Use Volunteer Work to Jump-Start a New Career

Use Volunteer Work
Volunteer Work is a great way to jump-start a new career

For anyone looking to switch careers or get their first one rolling, getting your foot in the door is often one of the toughest challenges.

Many industries and lines of work offer murky guidelines and pathways for novices looking to get experience and establish themselves in the industry.

In some cases, it can be hard to get a job without any experience in that field, and this can quickly create a paradox in which you need a job to get experience, but you also need experience to get a job.

So what’s the alternative? Committing your time to volunteer work offers a potential solution. Although the lack of income might present issues for you, organizations in need of volunteers often aren’t as discriminating as businesses looking to hire people. You might have an easier time finding volunteer opportunities relevant to your desired career fields and offering much-needed experience to help you progress toward your goals.

And if it feels like volunteering doesn’t carry the same weight as job experience, think again. Such an opportunity offers practical experience in the field and also tells potential employers a little bit about your character.

Volunteer Work
Volunteer Work can help you learn more about yourself

Self-discovery as a volunteer

Obviously, a big benefit to volunteering is the ability to experience a potential industry without the same level of obligation as a paid position. But it also lets you learn more about yourself — by working in an unpaid position where service is emphasized, you can assess your true passion for the work you’re doing. When you find yourself being asked by potential employers to demonstrate your passion for a given position, you can point to your commitment to volunteer work as a prime example of your work ethic and dedication.

Present your volunteer work on your resume

Some people question whether volunteer work is worth listing on a resume, but there’s a simple answer: If it’s relevant to your desired line of work, include it. Volunteering is nothing to sniff at, especially when it’s related to the professional work you ultimately would like to do. For example, working in a classroom or as a teacher, whether you volunteer abroad or domestically, is every bit as valuable as working as a paid paraprofessional in a classroom setting. And if you want to work as a veterinarian, time spent in an animal shelter or other animal care facility will be invaluable in demonstrating your familiarity with the industry.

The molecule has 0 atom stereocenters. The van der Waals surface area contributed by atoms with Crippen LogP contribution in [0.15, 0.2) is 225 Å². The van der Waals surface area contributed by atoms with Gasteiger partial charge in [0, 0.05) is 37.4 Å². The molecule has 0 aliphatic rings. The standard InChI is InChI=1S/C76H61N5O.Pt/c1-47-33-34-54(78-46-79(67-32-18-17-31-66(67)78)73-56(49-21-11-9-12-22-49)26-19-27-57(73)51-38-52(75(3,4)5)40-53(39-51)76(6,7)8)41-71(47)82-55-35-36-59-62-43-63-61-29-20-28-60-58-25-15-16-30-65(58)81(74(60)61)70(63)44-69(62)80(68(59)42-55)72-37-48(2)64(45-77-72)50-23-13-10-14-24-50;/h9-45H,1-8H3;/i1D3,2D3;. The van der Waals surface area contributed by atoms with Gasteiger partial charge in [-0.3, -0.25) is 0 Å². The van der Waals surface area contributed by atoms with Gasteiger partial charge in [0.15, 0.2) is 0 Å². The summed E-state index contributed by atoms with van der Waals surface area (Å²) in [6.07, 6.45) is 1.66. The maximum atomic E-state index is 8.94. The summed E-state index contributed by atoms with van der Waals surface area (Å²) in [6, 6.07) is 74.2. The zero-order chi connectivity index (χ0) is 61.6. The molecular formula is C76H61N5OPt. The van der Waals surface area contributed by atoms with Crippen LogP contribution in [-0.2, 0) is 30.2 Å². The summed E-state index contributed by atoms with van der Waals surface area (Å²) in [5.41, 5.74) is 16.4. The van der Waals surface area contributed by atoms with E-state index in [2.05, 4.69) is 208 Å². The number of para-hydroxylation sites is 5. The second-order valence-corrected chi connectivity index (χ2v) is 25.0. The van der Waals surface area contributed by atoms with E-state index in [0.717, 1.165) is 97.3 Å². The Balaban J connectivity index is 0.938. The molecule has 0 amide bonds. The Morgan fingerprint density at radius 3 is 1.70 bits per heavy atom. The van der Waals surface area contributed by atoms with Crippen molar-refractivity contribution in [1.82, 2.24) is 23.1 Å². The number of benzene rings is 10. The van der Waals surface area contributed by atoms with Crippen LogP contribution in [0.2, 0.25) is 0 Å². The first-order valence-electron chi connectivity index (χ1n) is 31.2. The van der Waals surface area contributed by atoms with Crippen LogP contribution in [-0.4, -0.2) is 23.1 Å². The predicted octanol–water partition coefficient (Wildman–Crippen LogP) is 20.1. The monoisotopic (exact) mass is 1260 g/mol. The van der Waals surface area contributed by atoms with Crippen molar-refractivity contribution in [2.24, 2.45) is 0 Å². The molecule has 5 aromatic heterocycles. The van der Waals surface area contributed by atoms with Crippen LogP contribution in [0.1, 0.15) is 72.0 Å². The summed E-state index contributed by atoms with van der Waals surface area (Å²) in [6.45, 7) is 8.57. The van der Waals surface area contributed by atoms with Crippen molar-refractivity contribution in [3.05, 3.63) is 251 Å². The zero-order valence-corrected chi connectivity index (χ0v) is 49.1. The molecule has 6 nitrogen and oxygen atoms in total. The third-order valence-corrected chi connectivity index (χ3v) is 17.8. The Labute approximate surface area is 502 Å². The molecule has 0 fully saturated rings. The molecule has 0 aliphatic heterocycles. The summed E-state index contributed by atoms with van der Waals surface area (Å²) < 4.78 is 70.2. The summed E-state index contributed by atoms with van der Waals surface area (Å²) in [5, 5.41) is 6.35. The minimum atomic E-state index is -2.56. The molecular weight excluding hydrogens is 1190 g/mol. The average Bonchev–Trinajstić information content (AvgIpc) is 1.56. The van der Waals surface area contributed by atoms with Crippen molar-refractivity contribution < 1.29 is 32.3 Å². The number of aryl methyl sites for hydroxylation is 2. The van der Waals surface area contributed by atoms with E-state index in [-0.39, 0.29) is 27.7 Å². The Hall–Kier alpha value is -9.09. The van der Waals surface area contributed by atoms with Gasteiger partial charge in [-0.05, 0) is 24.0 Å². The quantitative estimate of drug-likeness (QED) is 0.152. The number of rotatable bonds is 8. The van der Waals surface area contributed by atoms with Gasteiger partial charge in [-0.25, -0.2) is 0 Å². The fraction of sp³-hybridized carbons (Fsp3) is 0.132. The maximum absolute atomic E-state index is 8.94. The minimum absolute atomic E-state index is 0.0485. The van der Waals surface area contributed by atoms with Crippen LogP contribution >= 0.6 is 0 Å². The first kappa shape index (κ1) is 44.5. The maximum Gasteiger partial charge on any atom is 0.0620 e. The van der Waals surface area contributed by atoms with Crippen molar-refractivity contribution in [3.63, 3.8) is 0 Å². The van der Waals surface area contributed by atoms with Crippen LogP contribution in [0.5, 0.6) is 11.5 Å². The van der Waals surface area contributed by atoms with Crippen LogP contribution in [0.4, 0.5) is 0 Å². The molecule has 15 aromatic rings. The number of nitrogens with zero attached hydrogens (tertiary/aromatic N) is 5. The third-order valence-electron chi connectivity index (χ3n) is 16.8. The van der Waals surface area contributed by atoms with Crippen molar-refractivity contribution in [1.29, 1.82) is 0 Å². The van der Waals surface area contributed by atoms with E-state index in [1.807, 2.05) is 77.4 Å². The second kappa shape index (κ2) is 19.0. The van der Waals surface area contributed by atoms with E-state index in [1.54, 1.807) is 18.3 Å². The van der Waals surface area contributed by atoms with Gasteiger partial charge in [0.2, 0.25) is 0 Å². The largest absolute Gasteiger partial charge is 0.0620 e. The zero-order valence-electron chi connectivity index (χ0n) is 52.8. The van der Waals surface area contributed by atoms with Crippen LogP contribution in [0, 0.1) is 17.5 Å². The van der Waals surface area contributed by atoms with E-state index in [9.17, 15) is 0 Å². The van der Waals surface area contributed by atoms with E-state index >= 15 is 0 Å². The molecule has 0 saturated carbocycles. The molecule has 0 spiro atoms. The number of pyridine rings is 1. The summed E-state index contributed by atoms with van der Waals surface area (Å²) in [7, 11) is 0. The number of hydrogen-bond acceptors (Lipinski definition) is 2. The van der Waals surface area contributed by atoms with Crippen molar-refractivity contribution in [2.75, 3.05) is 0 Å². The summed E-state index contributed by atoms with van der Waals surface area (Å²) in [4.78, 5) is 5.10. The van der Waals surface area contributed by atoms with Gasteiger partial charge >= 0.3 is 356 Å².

Volunteering vs employment

In the end, the difference between volunteering and employment — at least in terms of your application materials and experience — are limited, outside of the fact that your ultimate goal is to get paid for the work you do. What matters most is getting direct contact and involvement in the areas you want to work. If you’re truly passionate about your desired career and can swing it financially, don’t be discouraged by putting in time as a volunteer.

Not only can volunteering be a great way to position yourself for a rewarding career, it can serve as a refreshing break from paid employment. Providing service to needy individuals and organizations can provide a sense of fulfilment that’s hard to find in the working world, and the goodwill inherent in a volunteer setting can be infectious. Use this period of time to rejuvenate your own spirit and inspire yourself for the road ahead — all while opening doors for your future.

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One thought on “Use Volunteer Work to Jump-Start a New Career”

  1. This is excellent advice. I’ve often recommend young people volunteer while in school or university to gain outside experience. The testimonial from such work is worth more than the money they could have paid you. I was fortunate to gain paid working experience from grade 8 onwards at various retail outlets in the small town I was raised. So when I completed my degree it was natural for me to become an assistant in the Computer Science lab. All this made me very experienced when I went for my first series of full-time job interviews.

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